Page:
Throughout this pandemic, as we hit the half way mark of stage three restrictions (mark 2) and are rewarded with even more limiting stage four restrictions, one word has risen from obscurity and been granted the air time of an A grade celebrity – ESSENTIAL.

What is it? What does it mean? This is subjective and perhaps the grey area that has either saved us or hurt us, but most definitely confused us over the past six months or so. What is the essence of essential?

The Oxford Dictionary defines essential as – absolutely necessary, extremely important; fundamental or central to the nature of something or someone. Is this limited to the things that are needed to sustain life? Food, shelter, water, healthcare.


Is it Bunnings? Is it some TLC at the hairdressers or a new air fryer from Kmart? It’s a grey area for sure and a huge can of COVID worms. Back in March, when we first heard the word essential in relation to social distancing measures, we were told there were four reasons to leave home and one of them was to shop for essential items. If this were defined more clearly, could the second wave have been avoided? Closing all stores and services that weren’t ‘absolutely necessary’ would have resulted in a complete unbalance of the health vs economy tightrope that we know exists but no one really talks about. But perhaps it would have meant a single six week lockdown; a sprint, instead of the marathon we are all enduring now.

Maybe the essence of essential is far more complex than new clothes, tins of beans, a bigger TV and a cut and colour. The classification of essential for bottle shops and hardware stores certainly says a lot about our culture in Australia. One thing this pandemic has universally reminded us of is the importance – the essential luxury (is that an oxymoron?) – of human connection. Another is the impact of being occupied, mentally and physically, to support our emotional wellbeing. Given that, maybe essential isn’t as black and white as it first appears.

If you ask 20 people what essential means to them, you’d probably get 20 different answers. I wonder if the use of this word was a carefully considered deliberate allowance for self regulation of the restrictions. A sort of kindness and an acknowledgement of the subjectivity of the term. Was it picked as a way to limit our interactions with others, but on our own terms?


This global pandemic has certainly forced us to reevaluate what is essential; what is absolutely necessary, extremely important. For some, it’s time with family – thank goodness because most of us have had a lot more of that! For others it’s spending more time on the activities that feed their soul; creative projects, learning something new or finally being able to dedicate more time and energy to health and fitness.

After a slow start back in March, and even the sense that people with disability had been forgotten in early COVID-19 planning, common sense has prevailed and people with disability have been largely able to continue to be supported in their homes and communities. Thanks to this buzz word essential, our support workers and coordinators have marched along the front line with that word emblazoned on their chests. They’ve provided essential support – the things that are absolutely necessary; personal care, medical support and assistance with day-to-day tasks. They’ve also worked creatively to tick off that subjective area of what is essential. They’ve done this with bushwalking, craft and cooking, online support, gaming, facilitating wider social connection and much needed respite for deserving families.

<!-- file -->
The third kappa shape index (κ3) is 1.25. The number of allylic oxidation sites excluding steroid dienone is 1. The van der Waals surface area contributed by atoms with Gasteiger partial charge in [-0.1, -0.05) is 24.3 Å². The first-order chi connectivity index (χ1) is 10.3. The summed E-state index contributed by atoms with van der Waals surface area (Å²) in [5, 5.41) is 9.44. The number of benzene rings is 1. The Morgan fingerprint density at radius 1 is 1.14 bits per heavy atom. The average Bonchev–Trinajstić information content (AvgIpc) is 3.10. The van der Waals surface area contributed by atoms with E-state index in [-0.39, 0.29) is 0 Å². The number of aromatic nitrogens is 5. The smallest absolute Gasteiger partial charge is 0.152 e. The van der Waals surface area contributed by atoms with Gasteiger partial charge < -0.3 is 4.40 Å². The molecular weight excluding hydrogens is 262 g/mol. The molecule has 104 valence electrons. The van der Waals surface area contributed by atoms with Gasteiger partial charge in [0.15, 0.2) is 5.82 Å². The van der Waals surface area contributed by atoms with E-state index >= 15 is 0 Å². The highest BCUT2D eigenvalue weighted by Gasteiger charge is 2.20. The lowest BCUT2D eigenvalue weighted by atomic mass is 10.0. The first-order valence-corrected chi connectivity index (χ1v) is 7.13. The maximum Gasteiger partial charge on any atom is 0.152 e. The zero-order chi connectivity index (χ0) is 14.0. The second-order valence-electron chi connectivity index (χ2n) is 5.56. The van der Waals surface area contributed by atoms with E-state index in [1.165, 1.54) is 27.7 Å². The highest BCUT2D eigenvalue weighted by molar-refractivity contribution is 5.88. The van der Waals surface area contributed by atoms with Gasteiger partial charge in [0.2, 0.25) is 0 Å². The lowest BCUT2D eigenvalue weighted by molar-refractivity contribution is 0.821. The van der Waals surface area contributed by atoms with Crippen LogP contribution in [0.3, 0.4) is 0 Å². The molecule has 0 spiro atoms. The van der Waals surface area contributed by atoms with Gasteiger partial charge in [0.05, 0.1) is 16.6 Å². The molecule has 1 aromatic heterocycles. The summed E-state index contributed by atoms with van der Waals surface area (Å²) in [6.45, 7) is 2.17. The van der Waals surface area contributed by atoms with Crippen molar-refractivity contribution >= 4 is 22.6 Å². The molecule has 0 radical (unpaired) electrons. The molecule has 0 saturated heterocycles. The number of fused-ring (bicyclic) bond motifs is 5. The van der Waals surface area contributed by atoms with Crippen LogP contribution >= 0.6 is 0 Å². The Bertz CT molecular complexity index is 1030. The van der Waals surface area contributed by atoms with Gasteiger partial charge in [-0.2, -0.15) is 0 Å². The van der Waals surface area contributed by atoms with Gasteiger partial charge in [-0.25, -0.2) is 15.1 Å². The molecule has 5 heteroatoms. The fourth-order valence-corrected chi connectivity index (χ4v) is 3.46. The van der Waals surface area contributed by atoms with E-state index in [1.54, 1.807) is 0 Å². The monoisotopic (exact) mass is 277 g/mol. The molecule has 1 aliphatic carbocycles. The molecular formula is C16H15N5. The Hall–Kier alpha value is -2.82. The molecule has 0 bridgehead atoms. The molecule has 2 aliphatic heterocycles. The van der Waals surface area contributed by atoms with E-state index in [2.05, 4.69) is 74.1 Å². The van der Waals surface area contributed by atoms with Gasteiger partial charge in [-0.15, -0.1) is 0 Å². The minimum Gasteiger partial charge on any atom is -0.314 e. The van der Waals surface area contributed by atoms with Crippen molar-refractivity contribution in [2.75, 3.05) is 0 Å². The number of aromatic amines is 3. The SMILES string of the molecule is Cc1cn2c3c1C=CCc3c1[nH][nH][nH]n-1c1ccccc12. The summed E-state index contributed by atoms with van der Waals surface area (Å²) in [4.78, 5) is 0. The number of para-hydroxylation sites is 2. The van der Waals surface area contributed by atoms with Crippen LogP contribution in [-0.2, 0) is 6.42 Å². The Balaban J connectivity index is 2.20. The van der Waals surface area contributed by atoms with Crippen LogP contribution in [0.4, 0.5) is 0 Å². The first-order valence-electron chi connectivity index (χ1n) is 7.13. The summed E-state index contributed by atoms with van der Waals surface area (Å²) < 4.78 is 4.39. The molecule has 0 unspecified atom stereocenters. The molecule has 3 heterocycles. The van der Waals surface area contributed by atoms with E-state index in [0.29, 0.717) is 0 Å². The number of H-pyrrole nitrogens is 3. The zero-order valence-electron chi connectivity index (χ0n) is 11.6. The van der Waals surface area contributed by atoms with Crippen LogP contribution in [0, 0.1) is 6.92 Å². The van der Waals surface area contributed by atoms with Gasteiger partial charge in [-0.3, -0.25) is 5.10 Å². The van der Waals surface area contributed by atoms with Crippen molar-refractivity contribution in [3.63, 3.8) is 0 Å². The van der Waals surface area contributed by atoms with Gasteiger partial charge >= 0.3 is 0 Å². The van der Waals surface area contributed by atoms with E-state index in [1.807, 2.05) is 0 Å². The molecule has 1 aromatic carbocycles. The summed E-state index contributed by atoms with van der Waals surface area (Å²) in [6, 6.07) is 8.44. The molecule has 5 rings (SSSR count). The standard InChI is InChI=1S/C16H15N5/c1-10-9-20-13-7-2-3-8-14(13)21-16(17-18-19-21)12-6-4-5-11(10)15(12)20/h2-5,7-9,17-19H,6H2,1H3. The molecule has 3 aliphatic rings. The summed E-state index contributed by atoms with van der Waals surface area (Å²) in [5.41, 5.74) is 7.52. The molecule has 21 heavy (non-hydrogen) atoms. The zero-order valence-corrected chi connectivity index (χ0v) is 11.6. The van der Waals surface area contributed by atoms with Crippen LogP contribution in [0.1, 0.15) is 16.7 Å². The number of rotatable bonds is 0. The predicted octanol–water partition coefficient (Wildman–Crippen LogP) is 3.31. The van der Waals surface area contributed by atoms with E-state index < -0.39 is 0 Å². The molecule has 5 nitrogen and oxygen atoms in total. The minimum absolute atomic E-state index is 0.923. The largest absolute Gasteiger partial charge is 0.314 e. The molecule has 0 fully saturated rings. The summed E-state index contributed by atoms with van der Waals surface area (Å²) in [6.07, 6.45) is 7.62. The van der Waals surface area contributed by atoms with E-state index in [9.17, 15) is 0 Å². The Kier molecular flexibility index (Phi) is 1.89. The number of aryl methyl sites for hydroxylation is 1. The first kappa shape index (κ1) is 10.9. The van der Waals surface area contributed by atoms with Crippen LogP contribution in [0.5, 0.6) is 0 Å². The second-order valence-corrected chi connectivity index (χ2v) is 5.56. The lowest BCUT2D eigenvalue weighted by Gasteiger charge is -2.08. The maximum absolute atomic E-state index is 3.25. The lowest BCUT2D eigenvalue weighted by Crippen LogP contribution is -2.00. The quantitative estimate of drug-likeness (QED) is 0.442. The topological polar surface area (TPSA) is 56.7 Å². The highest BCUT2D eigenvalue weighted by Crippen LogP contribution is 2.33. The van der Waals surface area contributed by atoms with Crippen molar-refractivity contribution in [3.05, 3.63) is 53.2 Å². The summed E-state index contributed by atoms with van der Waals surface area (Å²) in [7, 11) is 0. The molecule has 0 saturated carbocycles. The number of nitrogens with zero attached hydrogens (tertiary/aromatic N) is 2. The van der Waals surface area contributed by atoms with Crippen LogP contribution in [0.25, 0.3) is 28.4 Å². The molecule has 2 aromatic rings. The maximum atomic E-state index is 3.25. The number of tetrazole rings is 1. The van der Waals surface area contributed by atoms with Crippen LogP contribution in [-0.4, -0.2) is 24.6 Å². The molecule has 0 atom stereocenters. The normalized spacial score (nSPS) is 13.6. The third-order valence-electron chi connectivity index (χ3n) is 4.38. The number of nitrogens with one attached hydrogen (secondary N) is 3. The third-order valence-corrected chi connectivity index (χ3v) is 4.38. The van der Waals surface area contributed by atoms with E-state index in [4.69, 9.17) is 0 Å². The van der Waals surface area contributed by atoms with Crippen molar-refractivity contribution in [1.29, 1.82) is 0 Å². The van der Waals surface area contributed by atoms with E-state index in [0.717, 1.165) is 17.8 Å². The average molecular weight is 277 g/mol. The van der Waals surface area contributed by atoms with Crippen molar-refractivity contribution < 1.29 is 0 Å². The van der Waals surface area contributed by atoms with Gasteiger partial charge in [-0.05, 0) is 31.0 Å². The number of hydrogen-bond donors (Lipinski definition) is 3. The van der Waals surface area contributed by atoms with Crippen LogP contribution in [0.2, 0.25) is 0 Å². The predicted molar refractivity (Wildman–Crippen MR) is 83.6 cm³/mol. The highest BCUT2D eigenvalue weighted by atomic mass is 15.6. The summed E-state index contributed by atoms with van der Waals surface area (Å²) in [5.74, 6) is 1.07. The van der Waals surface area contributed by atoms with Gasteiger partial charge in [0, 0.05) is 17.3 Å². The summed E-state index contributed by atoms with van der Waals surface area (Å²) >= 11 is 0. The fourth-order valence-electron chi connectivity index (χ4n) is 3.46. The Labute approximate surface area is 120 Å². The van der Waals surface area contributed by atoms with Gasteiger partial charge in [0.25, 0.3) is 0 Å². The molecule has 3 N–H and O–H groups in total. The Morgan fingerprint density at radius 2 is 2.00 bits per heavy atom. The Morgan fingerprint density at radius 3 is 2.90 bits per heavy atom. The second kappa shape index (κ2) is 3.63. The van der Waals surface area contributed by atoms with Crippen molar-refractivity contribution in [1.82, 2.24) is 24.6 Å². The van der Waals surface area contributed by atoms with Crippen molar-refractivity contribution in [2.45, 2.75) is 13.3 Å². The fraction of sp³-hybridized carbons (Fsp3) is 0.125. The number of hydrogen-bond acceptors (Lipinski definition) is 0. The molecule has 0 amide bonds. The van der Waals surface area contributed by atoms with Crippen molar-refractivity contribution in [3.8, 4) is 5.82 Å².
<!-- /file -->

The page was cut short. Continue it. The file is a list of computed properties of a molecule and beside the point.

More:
We’re proud of them. We’re proud of the way that they have thought outside the box to ensure that support can continue, and not just at a plateau or baseline level, but to help individuals and families make progress with goals they knew they had and identify new and previously unexpected areas for growth. Throughout this once in a hundred year event, the measures aimed at keeping us safe have  forced us to consider that word more than ever.


What is it? It’s subjective for sure. There are grey areas. There could even be debate with both sides bringing strong arguments. But as a team, as a community and as a society, we have been reminded about what’s important in the most harsh and unexpected way. What is essential for life? What is absolutely necessary – extremely important? It’s food, water and healthcare. But it’s also connection, purpose, time to breathe, a rainbow in the window on a family walk and an offer of help from an unexpected place.

When COVID-19 is a thing of the past and when we inevitably go back to our busy, overscheduled lives, my hope is that we can remember the time that adversity forced us appreciate the most simple pleasures. It’s almost like a time machine has taken us back to a world unexplored by younger generations (mine included). A time when communities were smaller, children played outside, families cooked together and wrote letters to faraway friends and family.

In a post COVID-19 world, can we bring those two worlds together, remember what is really essential and put our lessons learned into practice for years to come?